Ron Ely seem to be enjoying his retirement. Most famous for playing Tarzan in the first TV incarnation of the story, he also played another great pulp hero, Doc Savage, in a 1975 movie, starred in a short-lived revival of the TV series “Sea Hunt” and even took over hosting duties for The Miss American Pageant from Bert Parks for a brief time. Off screen, he published two private eye novels, “Night Shadows” and “East Beach. According to the IMDb, his last screen appearance was over a decade ago (in, appropriately enough, the jungle girl show “Sheena”).
The Warner Archive release of the first season of Tarzan, featuring a buff, tanned and toned Ely in a loin cloth and little else, reminds us that he played the role closer to the original Edgar Rice Burroughs conception, as an erudite man raised in the jungle, educated in Europe, and now living back in his jungle home out of preference. The actor, now 73 years old, is just as well spoken as his character and he talked to Videodrone by phone to discuss the show, the role that defined his career, and his affection for “Survivor.”
Videodrone’s review of “Tarzan: The First Season” is here.
What are you watching?
I watch every new show that comes out. It’s hard to name them all because they turn over so fast. Some I get attached to and then they disappear. Currently I like “The Good Wife,” “Smash,” “Awake,” I like some of the reality shows. I like a show I would have definitely done twenty years ago, “Survivor.” I would have loved to have done that.
They wouldn’t have stood a chance against you.
Well, now, I was an actor playing a guy that could survive in the wild. I was not a guy who could survive in the wild, I don’t think. I don’t know. It would have been a fun experience, it would have been delightful to test yourself against that kind of circumstance.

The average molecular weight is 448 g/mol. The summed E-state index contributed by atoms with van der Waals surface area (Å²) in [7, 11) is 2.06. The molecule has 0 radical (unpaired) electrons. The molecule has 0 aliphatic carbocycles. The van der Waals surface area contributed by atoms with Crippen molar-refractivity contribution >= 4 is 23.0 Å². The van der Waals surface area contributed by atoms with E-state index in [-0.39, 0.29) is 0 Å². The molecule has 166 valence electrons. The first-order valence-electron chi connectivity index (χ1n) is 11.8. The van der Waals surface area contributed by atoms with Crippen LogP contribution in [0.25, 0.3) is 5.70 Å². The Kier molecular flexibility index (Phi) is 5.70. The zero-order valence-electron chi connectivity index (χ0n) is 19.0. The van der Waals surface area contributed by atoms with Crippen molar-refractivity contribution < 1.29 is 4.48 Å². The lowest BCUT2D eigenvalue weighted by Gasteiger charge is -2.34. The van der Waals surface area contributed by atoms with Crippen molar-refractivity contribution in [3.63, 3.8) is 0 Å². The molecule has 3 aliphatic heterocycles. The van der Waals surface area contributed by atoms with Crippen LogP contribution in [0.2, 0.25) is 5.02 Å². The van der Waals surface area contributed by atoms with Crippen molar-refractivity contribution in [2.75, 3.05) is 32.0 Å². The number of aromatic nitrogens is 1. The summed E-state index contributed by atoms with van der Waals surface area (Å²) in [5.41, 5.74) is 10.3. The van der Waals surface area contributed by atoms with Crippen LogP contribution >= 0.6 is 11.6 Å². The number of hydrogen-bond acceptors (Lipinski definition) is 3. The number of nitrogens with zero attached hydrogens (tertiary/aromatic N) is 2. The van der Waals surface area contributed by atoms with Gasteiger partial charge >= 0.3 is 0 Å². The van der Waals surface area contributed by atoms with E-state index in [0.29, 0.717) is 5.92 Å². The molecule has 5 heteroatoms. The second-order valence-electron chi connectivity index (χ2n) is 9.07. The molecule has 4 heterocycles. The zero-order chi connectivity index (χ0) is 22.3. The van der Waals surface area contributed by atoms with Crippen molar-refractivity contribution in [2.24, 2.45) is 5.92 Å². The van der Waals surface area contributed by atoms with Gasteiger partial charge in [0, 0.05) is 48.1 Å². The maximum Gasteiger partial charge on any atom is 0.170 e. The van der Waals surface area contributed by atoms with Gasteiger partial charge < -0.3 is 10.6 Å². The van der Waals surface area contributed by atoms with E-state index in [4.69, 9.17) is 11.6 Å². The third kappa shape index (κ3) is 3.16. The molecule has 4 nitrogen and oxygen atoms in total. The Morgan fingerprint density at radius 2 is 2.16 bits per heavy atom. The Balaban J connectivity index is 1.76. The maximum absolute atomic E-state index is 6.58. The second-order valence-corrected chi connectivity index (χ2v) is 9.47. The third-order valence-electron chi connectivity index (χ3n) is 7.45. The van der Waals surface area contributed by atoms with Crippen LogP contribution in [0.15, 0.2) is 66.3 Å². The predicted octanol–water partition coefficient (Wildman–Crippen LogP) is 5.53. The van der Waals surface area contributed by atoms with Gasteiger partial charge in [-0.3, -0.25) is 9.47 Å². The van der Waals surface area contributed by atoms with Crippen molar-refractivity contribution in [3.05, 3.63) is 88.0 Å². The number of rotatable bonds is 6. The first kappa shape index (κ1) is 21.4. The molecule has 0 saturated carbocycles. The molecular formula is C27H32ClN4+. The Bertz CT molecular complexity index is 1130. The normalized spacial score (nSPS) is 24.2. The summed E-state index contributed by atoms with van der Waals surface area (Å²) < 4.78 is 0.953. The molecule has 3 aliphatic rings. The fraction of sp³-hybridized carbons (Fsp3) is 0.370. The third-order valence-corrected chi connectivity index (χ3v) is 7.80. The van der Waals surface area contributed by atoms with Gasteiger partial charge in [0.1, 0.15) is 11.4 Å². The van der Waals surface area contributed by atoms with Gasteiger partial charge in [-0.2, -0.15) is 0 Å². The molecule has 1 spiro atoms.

Have they sent you a copy of the “Tarzan” series yet?
They have indeed and it is magnificent. I have not been able to see all of them but I have run a couple, just kind of spot checked, and they look really sharp and good. They’ve done a fabulous job in mastering these shows.
How did you get the part of Tarzan?
Actually, it’s a short story. I came back from a trip to my mother’s home in Texas on a Sunday night. There were messages there to call my agent. I talked to them Monday morning and they said, “It’s about Tarzan.” Now I had discussed “Tarzan” earlier, in the movie version of it, which I wasn’t interested in, and they said, “This is a little different, at least go in for the meeting.” So that’s really what I was doing, I was going in for a meeting. I won’t say just as a courtesy, but it partially was that. So then at the meeting they said, “Can we put you on film?” I said, “Yes,” and they put me on film the next day, and then the day after that, which was Wednesday, I was told, “That’s it, you’re it,” and on Friday I was on a plane to Brazil. I was as surprised as anybody when I found myself on a plane, flying in to Rio de Janeiro, and I finally thought, “What am I doing? What am I here for?”
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